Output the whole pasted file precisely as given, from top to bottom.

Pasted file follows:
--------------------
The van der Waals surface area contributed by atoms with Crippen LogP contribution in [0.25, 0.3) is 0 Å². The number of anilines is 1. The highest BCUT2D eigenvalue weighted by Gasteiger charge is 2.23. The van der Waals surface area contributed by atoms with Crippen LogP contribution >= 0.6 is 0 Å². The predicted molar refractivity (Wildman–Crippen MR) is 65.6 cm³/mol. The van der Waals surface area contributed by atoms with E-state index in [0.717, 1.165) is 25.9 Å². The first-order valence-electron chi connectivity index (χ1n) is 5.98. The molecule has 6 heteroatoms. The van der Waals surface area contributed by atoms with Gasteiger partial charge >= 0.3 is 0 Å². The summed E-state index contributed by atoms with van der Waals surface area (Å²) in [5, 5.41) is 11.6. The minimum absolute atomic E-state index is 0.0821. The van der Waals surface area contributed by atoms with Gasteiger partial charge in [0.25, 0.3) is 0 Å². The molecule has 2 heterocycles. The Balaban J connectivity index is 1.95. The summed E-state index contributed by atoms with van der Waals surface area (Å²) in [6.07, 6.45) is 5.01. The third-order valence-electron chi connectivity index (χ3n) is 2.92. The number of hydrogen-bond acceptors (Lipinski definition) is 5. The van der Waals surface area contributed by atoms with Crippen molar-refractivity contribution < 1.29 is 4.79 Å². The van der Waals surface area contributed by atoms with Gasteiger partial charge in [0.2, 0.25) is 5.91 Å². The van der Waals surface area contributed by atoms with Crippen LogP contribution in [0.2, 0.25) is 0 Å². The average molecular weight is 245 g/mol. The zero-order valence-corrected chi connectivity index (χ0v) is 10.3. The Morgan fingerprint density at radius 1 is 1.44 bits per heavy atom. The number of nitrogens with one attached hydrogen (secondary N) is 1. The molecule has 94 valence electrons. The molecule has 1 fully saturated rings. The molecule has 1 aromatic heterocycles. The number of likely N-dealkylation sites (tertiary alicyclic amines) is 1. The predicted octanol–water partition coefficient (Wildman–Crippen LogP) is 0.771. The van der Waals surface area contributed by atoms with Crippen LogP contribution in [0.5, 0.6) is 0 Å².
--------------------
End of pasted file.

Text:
The van der Waals surface area contributed by atoms with Crippen LogP contribution in [0.25, 0.3) is 0 Å². The number of anilines is 1. The highest BCUT2D eigenvalue weighted by Gasteiger charge is 2.23. The van der Waals surface area contributed by atoms with Crippen LogP contribution >= 0.6 is 0 Å². The predicted molar refractivity (Wildman–Crippen MR) is 65.6 cm³/mol. The van der Waals surface area contributed by atoms with E-state index in [0.717, 1.165) is 25.9 Å². The first-order valence-electron chi connectivity index (χ1n) is 5.98. The molecule has 6 heteroatoms. The van der Waals surface area contributed by atoms with Gasteiger partial charge >= 0.3 is 0 Å². The summed E-state index contributed by atoms with van der Waals surface area (Å²) in [5, 5.41) is 11.6. The minimum absolute atomic E-state index is 0.0821. The van der Waals surface area contributed by atoms with Gasteiger partial charge in [0.25, 0.3) is 0 Å². The molecule has 2 heterocycles. The Balaban J connectivity index is 1.95. The summed E-state index contributed by atoms with van der Waals surface area (Å²) in [6.07, 6.45) is 5.01. The third-order valence-electron chi connectivity index (χ3n) is 2.92. The number of hydrogen-bond acceptors (Lipinski definition) is 5. The van der Waals surface area contributed by atoms with Crippen molar-refractivity contribution < 1.29 is 4.79 Å². The van der Waals surface area contributed by atoms with Gasteiger partial charge in [0.2, 0.25) is 5.91 Å². The van der Waals surface area contributed by atoms with Crippen LogP contribution in [0.2, 0.25) is 0 Å². The average molecular weight is 245 g/mol. The zero-order valence-corrected chi connectivity index (χ0v) is 10.3. The Morgan fingerprint density at radius 1 is 1.44 bits per heavy atom. The number of nitrogens with one attached hydrogen (secondary N) is 1. The molecule has 94 valence electrons. The molecule has 1 fully saturated rings. The molecule has 1 aromatic heterocycles. The number of likely N-dealkylation sites (tertiary alicyclic amines) is 1. The predicted octanol–water partition coefficient (Wildman–Crippen LogP) is 0.771. The van der Waals surface area contributed by atoms with Crippen LogP contribution in [0.5, 0.6) is 0 Å².